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Colours, toys, clothes and words are so deeply gendered that they're used to define for children what their lives should look like.
Colours, toys, clothes and words are so deeply gendered that they’re used to define for children what their lives should look like.
We were in Denver, Colorado in the US for Thanksgiving. We decided we’d visit some model homes because it was snowing we had nothing else to do and because, why not? There is no harm to see what’s in the market. There’s always something new – energy saving technology, efficient appliances and gadgets, updated interiors etc.
I love model homes because I appreciate the amount of effort and money goest into decorating and staging the beautifully put together ensemble of wood, iron and fabrics.
I like exploring the kids’ rooms. In on of the houses, you enter the room and are instantly drawn to the pink and white bedsheets and the lilac vases with lilies in them. The sheer curtains are complemented by the painting that says ‘dreamers’ with unicorns and llamas. It’s indeed a dream room and you know for sure it’s a girls room, right?
And then there’s the blue and green room with rugged interiors and a big painting with ‘born to lead’ or ‘adventure is life’ painted on it.
You know for sure the room is styled for a boy.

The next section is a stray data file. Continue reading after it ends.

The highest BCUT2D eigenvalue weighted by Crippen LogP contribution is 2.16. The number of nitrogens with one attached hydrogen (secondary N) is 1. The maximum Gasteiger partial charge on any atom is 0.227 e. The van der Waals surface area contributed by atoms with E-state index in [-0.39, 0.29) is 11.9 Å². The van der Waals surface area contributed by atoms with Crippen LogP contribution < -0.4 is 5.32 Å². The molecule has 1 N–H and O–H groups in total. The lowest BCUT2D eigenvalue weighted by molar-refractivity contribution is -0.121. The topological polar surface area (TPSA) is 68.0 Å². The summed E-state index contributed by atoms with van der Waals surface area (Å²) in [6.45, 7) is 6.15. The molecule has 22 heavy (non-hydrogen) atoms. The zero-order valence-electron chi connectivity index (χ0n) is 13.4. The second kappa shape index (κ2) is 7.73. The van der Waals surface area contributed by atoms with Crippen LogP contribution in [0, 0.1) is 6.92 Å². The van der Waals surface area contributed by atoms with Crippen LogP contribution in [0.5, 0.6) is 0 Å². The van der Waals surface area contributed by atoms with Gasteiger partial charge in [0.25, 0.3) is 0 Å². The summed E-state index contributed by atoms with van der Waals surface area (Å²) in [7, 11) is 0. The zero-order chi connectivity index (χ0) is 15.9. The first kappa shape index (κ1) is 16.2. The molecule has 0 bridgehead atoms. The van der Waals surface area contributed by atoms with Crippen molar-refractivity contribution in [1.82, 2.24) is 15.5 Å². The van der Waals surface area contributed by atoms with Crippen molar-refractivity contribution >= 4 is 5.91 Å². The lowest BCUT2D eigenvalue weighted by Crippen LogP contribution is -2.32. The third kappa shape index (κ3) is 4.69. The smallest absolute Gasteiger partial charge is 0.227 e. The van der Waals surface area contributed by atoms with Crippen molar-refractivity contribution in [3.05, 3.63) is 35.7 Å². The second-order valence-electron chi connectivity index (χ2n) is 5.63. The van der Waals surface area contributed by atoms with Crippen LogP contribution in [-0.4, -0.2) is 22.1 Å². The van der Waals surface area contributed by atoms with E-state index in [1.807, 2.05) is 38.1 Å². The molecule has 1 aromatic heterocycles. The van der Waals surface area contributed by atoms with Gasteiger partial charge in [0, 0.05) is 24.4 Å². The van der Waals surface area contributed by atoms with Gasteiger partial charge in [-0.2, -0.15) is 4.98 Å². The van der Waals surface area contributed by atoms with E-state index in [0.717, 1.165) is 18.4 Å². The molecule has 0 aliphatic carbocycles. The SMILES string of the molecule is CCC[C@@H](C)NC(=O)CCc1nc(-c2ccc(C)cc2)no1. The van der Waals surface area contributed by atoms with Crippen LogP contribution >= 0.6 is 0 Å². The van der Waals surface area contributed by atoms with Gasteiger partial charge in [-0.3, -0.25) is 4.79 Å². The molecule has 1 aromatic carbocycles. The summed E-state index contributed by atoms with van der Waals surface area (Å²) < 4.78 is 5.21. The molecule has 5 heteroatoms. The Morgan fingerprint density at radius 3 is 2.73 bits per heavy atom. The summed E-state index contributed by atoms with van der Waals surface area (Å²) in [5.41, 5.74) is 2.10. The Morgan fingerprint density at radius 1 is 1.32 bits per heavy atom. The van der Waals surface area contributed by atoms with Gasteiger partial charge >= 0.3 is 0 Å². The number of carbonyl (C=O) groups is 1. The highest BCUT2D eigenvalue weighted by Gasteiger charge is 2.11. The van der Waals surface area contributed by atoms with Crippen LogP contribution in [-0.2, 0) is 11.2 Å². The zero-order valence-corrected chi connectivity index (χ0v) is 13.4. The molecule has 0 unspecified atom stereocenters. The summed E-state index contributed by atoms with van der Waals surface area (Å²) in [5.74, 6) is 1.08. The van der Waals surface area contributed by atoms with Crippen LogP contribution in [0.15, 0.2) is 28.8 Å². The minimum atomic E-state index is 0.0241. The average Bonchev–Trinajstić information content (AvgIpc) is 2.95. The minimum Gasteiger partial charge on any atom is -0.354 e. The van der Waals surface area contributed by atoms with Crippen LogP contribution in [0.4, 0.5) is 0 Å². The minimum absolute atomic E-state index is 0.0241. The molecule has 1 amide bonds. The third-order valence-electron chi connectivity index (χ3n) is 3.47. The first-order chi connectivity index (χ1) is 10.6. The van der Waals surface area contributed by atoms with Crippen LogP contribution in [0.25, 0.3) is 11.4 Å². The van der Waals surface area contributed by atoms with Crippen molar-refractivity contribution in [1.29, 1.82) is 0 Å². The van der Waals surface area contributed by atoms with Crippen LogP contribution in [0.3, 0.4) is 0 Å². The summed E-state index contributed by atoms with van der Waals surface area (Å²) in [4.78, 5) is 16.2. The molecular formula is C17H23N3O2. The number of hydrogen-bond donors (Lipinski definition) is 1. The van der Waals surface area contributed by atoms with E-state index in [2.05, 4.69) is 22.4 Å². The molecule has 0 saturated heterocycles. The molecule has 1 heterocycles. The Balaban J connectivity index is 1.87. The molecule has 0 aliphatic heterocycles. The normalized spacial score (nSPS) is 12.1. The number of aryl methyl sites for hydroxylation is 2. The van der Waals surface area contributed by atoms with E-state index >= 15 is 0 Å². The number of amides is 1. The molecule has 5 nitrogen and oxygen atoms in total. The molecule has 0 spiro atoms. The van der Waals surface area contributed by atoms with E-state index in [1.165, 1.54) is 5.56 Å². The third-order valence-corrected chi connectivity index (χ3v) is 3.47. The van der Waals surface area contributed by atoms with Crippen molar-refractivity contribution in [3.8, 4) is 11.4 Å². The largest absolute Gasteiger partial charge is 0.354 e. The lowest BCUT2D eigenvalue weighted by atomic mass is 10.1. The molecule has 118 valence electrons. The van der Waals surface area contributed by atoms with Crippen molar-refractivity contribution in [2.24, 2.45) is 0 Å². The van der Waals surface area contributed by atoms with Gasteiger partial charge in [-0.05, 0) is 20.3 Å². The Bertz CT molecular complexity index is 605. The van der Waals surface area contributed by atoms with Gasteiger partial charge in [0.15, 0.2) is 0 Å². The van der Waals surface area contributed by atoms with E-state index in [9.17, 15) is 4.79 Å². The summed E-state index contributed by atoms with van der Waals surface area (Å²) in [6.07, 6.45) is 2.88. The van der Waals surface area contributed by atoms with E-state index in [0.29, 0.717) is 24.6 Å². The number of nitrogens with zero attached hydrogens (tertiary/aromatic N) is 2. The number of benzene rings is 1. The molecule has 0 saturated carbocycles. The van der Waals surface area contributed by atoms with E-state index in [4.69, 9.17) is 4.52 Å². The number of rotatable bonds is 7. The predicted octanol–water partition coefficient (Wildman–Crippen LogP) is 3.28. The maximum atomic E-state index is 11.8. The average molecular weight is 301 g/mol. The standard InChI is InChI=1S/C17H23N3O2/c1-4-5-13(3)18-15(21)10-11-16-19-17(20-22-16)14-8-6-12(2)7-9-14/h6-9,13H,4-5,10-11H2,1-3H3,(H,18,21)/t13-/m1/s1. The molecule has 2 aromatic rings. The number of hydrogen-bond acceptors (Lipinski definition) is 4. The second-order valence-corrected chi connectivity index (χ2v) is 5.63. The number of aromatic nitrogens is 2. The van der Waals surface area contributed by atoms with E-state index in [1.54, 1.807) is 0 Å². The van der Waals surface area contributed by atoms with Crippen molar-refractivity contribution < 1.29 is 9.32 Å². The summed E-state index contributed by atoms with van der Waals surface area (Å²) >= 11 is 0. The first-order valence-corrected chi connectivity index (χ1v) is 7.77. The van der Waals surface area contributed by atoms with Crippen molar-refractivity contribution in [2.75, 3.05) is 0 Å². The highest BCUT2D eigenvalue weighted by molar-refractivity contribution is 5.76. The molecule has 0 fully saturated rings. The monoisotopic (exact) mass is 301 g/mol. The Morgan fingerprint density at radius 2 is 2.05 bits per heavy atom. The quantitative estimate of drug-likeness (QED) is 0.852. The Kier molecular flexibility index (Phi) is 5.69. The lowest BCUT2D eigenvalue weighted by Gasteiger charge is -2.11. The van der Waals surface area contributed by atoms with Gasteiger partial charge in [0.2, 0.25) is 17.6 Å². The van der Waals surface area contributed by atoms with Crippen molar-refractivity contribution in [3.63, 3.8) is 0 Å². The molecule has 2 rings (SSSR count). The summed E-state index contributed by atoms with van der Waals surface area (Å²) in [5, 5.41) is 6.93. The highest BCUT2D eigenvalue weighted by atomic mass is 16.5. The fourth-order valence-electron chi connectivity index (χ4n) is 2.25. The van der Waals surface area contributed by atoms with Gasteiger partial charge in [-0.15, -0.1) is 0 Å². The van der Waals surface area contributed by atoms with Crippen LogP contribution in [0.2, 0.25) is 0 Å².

It’s not about the colours that affect the conditioning of a child you see. It’s alright to prefer pink over blue or vice versa. But the paintings speak volumes about how we want our kids to perceive life or pursue things.
Why is it that leadership is attributed to the colour blue and the dreamer to pink?
Think about it. The next time you enter a model home, look out for the
subtle hints of conditioning.
Image Source: Canva
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When someone accuses you of "too much feminism", what they are really saying is, "I am uncomfortable with you challenging the status quo and disrupting my privilege".
Time and again, there is one phrase that keeps coming up in the social media discourse on feminism. Any guesses?
Ah, no prizes for guessing the infamous “itni bhi feminist” or “too much feminism” phrase, a classic eye-roller for me, and I am sure for many more of my tribe, in the realm of gender equality discussions.
Pray tell me, how can an ideology, a movement be too ‘much’? It’s not salt or the seasoning of your soup where you can go, “Oops, too much salt, only one spoon was required”. Either you stand for what feminism stands for, or you don’t.
We often hear of relationships doomed by distances, of love wearing off when physical proximity ceases, and of growing apart. Most of my life I grew up witnessing the opposite of this. Thus, my belief in growing together whether distant or near stands tall.
When I think back today, I owe a lot of my value system to being a part of army life. This is the love of steel-hearted women who breathe life and passion into the soldiers of the armed forces.
A book by Swapnil Pandey, The Force Behind the Forces, is apt here. The love of these gritty women powers the men to confidently step out and face the most hostile situations. I feel privileged to share a personally witnessed account of this undying love and faith.
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